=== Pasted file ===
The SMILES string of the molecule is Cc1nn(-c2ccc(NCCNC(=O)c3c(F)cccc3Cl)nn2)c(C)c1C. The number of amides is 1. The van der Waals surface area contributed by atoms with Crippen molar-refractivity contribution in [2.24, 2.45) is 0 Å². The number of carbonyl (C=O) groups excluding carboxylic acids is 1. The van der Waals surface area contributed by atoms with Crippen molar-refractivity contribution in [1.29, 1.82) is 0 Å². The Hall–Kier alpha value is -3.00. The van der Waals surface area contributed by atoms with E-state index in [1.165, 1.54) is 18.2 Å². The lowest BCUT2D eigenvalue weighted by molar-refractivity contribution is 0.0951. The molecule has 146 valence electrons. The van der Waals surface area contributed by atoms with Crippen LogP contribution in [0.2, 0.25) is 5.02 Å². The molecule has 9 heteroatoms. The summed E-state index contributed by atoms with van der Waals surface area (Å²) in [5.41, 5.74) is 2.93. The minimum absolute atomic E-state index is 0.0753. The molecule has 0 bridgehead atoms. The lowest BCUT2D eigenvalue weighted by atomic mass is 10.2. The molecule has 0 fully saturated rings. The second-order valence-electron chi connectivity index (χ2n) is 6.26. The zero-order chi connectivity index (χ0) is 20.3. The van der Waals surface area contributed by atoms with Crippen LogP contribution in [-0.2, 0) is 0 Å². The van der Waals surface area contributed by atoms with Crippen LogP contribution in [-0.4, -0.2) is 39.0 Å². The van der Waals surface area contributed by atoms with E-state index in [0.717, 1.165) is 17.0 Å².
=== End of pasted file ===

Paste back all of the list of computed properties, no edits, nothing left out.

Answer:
The SMILES string of the molecule is Cc1nn(-c2ccc(NCCNC(=O)c3c(F)cccc3Cl)nn2)c(C)c1C. The number of amides is 1. The van der Waals surface area contributed by atoms with Crippen molar-refractivity contribution in [2.24, 2.45) is 0 Å². The number of carbonyl (C=O) groups excluding carboxylic acids is 1. The van der Waals surface area contributed by atoms with Crippen molar-refractivity contribution in [1.29, 1.82) is 0 Å². The Hall–Kier alpha value is -3.00. The van der Waals surface area contributed by atoms with E-state index in [1.165, 1.54) is 18.2 Å². The lowest BCUT2D eigenvalue weighted by molar-refractivity contribution is 0.0951. The molecule has 146 valence electrons. The van der Waals surface area contributed by atoms with Crippen LogP contribution in [0.2, 0.25) is 5.02 Å². The molecule has 9 heteroatoms. The summed E-state index contributed by atoms with van der Waals surface area (Å²) in [5.41, 5.74) is 2.93. The minimum absolute atomic E-state index is 0.0753. The molecule has 0 bridgehead atoms. The lowest BCUT2D eigenvalue weighted by atomic mass is 10.2. The molecule has 0 fully saturated rings. The second-order valence-electron chi connectivity index (χ2n) is 6.26. The zero-order chi connectivity index (χ0) is 20.3. The van der Waals surface area contributed by atoms with Crippen LogP contribution in [-0.2, 0) is 0 Å². The van der Waals surface area contributed by atoms with Crippen LogP contribution in [-0.4, -0.2) is 39.0 Å². The van der Waals surface area contributed by atoms with E-state index in [0.717, 1.165) is 17.0 Å².